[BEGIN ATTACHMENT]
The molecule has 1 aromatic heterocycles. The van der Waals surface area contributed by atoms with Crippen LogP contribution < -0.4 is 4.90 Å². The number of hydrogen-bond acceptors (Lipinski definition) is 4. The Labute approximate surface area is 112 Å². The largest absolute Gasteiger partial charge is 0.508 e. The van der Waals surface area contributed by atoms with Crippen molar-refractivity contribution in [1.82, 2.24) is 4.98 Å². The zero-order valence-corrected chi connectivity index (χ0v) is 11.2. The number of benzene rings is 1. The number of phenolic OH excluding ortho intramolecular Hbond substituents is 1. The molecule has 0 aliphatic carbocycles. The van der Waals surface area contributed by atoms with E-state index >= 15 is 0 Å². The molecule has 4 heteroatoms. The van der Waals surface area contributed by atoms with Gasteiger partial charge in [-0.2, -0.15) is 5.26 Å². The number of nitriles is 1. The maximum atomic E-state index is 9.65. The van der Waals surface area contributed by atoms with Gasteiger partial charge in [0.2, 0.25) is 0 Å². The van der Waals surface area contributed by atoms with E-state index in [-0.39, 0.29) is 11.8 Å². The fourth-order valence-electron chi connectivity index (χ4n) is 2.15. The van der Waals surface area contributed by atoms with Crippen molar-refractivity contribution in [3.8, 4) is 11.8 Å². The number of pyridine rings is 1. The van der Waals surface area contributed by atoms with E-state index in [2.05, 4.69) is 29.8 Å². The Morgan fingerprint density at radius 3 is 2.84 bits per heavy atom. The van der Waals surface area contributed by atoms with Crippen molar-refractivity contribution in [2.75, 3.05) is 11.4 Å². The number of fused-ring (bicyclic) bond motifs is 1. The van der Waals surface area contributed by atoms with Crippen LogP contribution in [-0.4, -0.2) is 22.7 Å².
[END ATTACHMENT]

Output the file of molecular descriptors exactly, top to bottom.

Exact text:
The molecule has 1 aromatic heterocycles. The van der Waals surface area contributed by atoms with Crippen LogP contribution < -0.4 is 4.90 Å². The number of hydrogen-bond acceptors (Lipinski definition) is 4. The Labute approximate surface area is 112 Å². The largest absolute Gasteiger partial charge is 0.508 e. The van der Waals surface area contributed by atoms with Crippen molar-refractivity contribution in [1.82, 2.24) is 4.98 Å². The zero-order valence-corrected chi connectivity index (χ0v) is 11.2. The number of benzene rings is 1. The number of phenolic OH excluding ortho intramolecular Hbond substituents is 1. The molecule has 0 aliphatic carbocycles. The van der Waals surface area contributed by atoms with E-state index >= 15 is 0 Å². The molecule has 4 heteroatoms. The van der Waals surface area contributed by atoms with Gasteiger partial charge in [-0.2, -0.15) is 5.26 Å². The number of nitriles is 1. The maximum atomic E-state index is 9.65. The van der Waals surface area contributed by atoms with Gasteiger partial charge in [0.2, 0.25) is 0 Å². The van der Waals surface area contributed by atoms with E-state index in [-0.39, 0.29) is 11.8 Å². The fourth-order valence-electron chi connectivity index (χ4n) is 2.15. The van der Waals surface area contributed by atoms with Crippen molar-refractivity contribution in [3.8, 4) is 11.8 Å². The number of pyridine rings is 1. The van der Waals surface area contributed by atoms with E-state index in [2.05, 4.69) is 29.8 Å². The Morgan fingerprint density at radius 3 is 2.84 bits per heavy atom. The van der Waals surface area contributed by atoms with Crippen molar-refractivity contribution in [2.75, 3.05) is 11.4 Å². The number of fused-ring (bicyclic) bond motifs is 1. The van der Waals surface area contributed by atoms with Crippen LogP contribution in [-0.4, -0.2) is 22.7 Å².